The actions of the Trump administration in just the first 5 days are a warning shot across the bow for scientists in general, a warning that science is now subject to the same vagaries of politics as is the rest of the federal government.

Countering today’s ugliness with some beauty…

I just can’t do it today.  I can’t watch the news.  I can’t read the newspaper. I can’t turn on the TV.  Not today. Not on a day where we’re losing one of the most dignified, graceful, moral families that have ever graced the White House.  Not on a day where many are celebrating a victory by hatred, by racism, by ugliness.

For today, a needed shot of some of the “beautiful” things in the world.  Here are some of my favorite photos, and the story behind them.

Black Oystercatcher - Haematopus bachmani

Black Oystercatcher – Cannon Beach, Oregon – June 2009 — We first visited Cannon Beach in Oregon as a family about 11 years ago. We’ve been back several times since, as it’s become one of our favorite vacation spots. From a birding perspective, it’s heaven on earth for me. “Haystack Rock” is just off the beach, a massive rock spire that is home to hundreds of nesting Murre’s, Puffins, Gulls, Cormorants, and other species. It’s a fascinating place for my son, and the vibrant tidal pools have always been a favorite of his. Cannon Beach is the first place I saw a Black Oystercatcher, and at dawn one morning I was able to capture a photo of one foraging amongst the rocks at low tide. Being able to capture such a unique bird against a backdrop of colorful starfish was a real treat.

Western Bluebird - Sialia mexicana

Western Bluebird – Zion National Park – May 2008 — We LOVE our family vacations, particularly visits to national parks. This was in 2008, our first visit to Utah and Zion National Park. I’d seen Western Bluebirds before, but didn’t have any photos. This gorgeous male decided to make things easy for me. We were sitting on the back patio of our B&B one night when he flew around the corner and landed in a tree about 15 feet away. A rarity in bird photography…getting an easy opportunity. This is one of my favorite photos though, with the warm colors of the canyon in the background, the curve of the branch, and the beautiful clean view of the bird.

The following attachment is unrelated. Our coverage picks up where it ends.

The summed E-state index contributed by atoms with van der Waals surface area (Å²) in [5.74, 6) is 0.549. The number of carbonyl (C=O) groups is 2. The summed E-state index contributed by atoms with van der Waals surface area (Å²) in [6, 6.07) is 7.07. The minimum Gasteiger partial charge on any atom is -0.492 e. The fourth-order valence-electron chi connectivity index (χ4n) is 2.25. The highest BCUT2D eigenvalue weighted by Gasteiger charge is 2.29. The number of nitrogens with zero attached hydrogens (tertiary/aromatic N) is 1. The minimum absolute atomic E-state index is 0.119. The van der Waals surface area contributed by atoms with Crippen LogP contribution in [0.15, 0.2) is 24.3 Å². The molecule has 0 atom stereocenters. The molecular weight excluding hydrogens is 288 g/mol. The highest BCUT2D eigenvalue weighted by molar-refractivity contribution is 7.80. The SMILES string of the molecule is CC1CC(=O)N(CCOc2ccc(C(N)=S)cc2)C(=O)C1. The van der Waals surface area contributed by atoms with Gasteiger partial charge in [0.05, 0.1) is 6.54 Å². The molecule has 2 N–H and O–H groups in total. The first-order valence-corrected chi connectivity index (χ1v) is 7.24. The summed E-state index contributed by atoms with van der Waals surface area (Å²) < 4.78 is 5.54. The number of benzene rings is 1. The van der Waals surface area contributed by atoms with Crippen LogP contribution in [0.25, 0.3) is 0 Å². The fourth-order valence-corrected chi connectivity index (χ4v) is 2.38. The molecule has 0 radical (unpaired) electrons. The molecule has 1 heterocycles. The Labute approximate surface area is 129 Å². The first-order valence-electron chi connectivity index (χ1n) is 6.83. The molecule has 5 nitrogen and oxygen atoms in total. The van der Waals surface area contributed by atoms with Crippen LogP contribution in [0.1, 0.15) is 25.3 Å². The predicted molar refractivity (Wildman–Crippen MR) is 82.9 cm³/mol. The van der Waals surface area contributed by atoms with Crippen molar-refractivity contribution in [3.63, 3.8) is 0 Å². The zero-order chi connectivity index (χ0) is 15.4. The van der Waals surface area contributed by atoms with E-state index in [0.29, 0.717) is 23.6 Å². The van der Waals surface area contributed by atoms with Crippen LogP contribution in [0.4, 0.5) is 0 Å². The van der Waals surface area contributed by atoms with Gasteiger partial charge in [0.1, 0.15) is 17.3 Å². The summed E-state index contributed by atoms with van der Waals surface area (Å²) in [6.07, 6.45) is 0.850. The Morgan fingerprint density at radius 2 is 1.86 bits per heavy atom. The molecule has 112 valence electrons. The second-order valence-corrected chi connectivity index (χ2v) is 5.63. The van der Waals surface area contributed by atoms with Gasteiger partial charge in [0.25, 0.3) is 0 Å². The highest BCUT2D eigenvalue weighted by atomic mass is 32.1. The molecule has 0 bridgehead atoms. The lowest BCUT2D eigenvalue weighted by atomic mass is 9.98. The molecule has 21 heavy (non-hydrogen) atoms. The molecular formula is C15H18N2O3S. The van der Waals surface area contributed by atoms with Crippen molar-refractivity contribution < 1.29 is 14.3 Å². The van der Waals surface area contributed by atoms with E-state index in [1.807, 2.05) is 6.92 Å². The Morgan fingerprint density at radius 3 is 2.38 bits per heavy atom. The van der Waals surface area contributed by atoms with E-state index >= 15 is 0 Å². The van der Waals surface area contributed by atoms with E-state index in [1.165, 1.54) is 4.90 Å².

Burrowing Owl - Athene cunicularia

Burrowing Owl – Near Brandon, South Dakota – August 2008 — It’s the location of this shot that makes it a special memory for me. I will often drive 3 to 4 hours to go birding in the central part of the state. In any season, prairie dog towns are good places to bird, as they attract a variety of birds. One of the reasons I like to visit prairie dog towns is because many of them also house Burrowing Owls. I’d seen them many times in the central part of the state, but always at least 200 miles from home. In August of 2008 I was returning home from a business trip, was driving on a road just northeast of my hometown of Brandon, and I saw something sitting on a fence post. A double-take, a slam of the brakes, and YES, it was a Burrowing Owl! Mere minutes from our house! I watched for a while before returning with my camera, and quickly realized it was a family of 2 adults and at least 4 youngsters. There were nesting in an old badger hole in an alfalfa field, a far cry from the prairie dog towns I was used to seeing them in. For nearly 2 months I watched the little family grow up and eventually disappear for the winter. Never again have I seen Burrowing Owls anywhere close to this part of South Dakota, but I’ll always remember this special little family.

Horned Puffin - Fratercula corniculata

Horned Puffin – Fox Island, Alaska – August 2010 — Who doesn’t love Puffins? I’ve been fortunate to see all three species in the wild, seeing Atlantic Puffins on a short whale-watching cruise off of the coast of Maine, seeing Tufted Puffins many times at Cannon Beach in Oregon, and seeing Horned Puffins in Alaska. This was during one of our most memorable family vacations, where we visited several locations in Alaska. Our favorite part of the trip was staying overnight on “Fox Island” just outside of Seward Alaska, and taking an all-day wildlife cruise the next day. When we awoke from our cabin on Fox Island that morning, there were several Horned Puffins feeding just off of the rocky beach. It was simply a matter of sitting and waiting for one to surface. I was fortunate enough to catch this adult with both a bill full of fish, but also a nice wing stretch. A definite favorite photo of mine.

Costa's Hummingbird - Calypte costae